“They insist on putting pressure on our dear people's economy,” he said, referring to economic sanctions aimed at halting Iran's nuclear program. “What is their goal? Their goal is to put the people against the system,” he said. “The politics of America is to create insecurity,” he added, referring both to US pressure on Iran and elsewhere in the region.


GOP Consultants Become Campaign Issue

By 3.26.15

So Liz Mair is gone. The GOP consultant thrown under the bus that is the Scott Walker campaign. But before we get to the Mair story?

Once upon a time the people who worked for a presidential candidate were, believe it or not, longtime loyalists. Think JFK’s brother and campaign manager Bobby Kennedy. Ronald Reagan’s Ed Meese or Lyn Nofziger, Jimmy Carter’s Hamilton Jordan and Jody Powell, George W. Bush’s Karl Rove or, to go back even further in time, FDR’s Louie Howe.

The world changed. Long ago. Somewhere along the line the people working to elect candidates became “operatives.” In the vernacular “hired guns.” Racing around America and indeed the democracies of the world with a set of skills — good skills without question — with loyalty to no one except their own career and gaining professional reputations that in turn earned them a pretty penny. There was nothing necessarily wrong about this — the world turns.

Special Report

How Bibi Warded Off Obama: The Inside Scoop

By 3.25.15

The political season is upon us once again. Ted Cruz, who launched his career as the unelectable senatorial candidate from Texas has now announced as the unelectable presidential candidate from the Senate. After him the deluge. Candidates will come out of the woodwork and turn on the waterworks. This in turn will generate loads of legwork and footwork in support of the candidates’ handiwork — done by campaign strategists, analysts, and pollsters.

Where have these hardy souls been since November, when they were scattered across the country guiding governors and senators and representatives through the midterms? They have been in another country! A country that holds fair and open elections and has a vibrant political debate at the heart of its culture. A country that has maintained a special friendship with the United States and American People since its inception in 1948. A country named Israel.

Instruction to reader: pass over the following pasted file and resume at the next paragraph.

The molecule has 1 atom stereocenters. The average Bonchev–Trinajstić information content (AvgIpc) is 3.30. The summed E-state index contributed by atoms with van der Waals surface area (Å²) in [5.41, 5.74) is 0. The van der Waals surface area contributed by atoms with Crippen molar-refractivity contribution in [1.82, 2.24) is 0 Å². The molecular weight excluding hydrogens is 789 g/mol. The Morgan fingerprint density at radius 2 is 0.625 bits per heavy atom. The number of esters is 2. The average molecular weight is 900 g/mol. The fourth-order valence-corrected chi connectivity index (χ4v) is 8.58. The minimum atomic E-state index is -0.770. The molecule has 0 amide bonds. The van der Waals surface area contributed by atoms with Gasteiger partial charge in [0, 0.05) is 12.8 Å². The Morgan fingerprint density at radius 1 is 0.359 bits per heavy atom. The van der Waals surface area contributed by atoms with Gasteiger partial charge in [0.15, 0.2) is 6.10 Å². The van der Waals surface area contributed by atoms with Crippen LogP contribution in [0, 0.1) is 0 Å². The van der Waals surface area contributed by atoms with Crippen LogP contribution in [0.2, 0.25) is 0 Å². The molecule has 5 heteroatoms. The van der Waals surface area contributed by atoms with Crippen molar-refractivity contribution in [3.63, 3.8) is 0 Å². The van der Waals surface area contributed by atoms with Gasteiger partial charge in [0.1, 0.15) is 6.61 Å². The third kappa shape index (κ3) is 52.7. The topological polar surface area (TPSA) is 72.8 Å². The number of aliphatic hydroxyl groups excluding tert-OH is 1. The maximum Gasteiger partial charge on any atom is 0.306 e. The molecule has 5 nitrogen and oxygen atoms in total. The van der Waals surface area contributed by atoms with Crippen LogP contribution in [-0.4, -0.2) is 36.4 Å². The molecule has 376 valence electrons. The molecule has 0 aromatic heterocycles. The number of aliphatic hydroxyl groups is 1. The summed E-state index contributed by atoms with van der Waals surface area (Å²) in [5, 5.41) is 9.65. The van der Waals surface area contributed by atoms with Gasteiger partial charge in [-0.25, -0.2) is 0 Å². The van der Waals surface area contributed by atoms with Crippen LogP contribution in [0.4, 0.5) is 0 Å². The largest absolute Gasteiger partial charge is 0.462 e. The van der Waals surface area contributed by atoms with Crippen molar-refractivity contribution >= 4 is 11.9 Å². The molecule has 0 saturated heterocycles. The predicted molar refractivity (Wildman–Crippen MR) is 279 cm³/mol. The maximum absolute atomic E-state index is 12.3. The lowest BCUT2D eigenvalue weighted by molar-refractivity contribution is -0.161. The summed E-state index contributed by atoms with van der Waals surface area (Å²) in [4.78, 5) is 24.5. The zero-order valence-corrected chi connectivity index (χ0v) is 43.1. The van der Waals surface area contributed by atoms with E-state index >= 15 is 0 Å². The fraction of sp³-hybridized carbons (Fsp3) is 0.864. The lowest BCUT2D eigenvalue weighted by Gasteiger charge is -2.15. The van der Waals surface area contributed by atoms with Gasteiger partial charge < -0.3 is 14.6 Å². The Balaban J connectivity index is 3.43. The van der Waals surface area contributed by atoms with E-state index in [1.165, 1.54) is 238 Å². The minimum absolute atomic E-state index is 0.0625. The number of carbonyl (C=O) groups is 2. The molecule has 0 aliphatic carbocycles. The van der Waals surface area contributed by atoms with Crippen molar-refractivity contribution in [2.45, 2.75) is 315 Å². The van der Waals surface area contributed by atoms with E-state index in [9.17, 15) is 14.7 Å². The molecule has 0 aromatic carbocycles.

Ben Stein's Diary

Don’t Compare Nixon to Hillary

By 3.25.15

So… Alex and I have been down here in Rancho Mirage, in what was once desert and is apparently about to be desert again if this drought doesn’t end. We drove down late Friday and were virtually comatose Saturday from the drive. When you are 70 years old, a high-speed drive on Highway 10, with thousands of other cars racing along next to you, is exhausting. Plus, when I got here, I had to watch “Cops” and “Lockup.”

These are important shows. They tell us there is a violent, anti-social criminal class among us, and we owe the police our lives, literally, our lives, for protecting us. There is a civil war going on in America. We have an immense criminal class, disproportionately nonwhite, committing terrifying crimes and even non-terrifying crimes, and the police are our first and last line of defense.

Special Report

Blowing Sunshine Up Their Skirts

By 3.25.15

TAMPA — At first glance, an amendment to Florida’s constitution obliging the state to promote solar power and allowing homeowners and businesses to generate solar power on their property, in cahoots with a solar power company, might not do much harm. But it easily could do harm if it leads to even more taxpayer-financed subsidies to an industry that is long on promises but short on kilowatt-hours generated. It could do harm if it leads to requirements that utilities buy more pricy solar power and pass the cost on to their customers. This is what has happened elsewhere — we’ve seen this movie before.

The beneficiaries of such an amendment, being pushed for the 2016 ballot by a group called Floridians for Solar Choice, Inc., would be the hard-left, anti-free market environmental movement, bent on putting an end to fossil-fuel generated power, and the solar power industry, seeking a larger share of the energy market and more of the tax breaks and subsidies without which expensive solar power could not exist. It’s hard to imagine how such an amendment would benefit Floridians with no grudge against fossil fuels or with no skin in the solar power game.

Campaign Crawlers

Does Rahmbo Get to Win This Time?

By 3.25.15

One wouldn’t think that Chicago Mayor Rahm Emanuel would still have a shot of winning a second term — especially after the hits he has taken since being forced into a runoff against little-known Cook County Commissioner Jesus (Chuy) Garcia.

Last month, on Election Day, Emanuel ran afoul of the Second City’s black residents and criminal justice reform advocates across the nation after the Guardian revealed that police officers were allegedly beating and torturing suspects they arrested at a warehouse on the city’s West Side. The news, coming on the heels of outrage over police misconduct in Ferguson, Mo., New York City, and Cleveland, Ohio (where a 12-year-old boy playing with a toy gun was shot by a police officer within seconds of pulling up), likely contributed to Emanuel winning a mere 45 percent of the vote.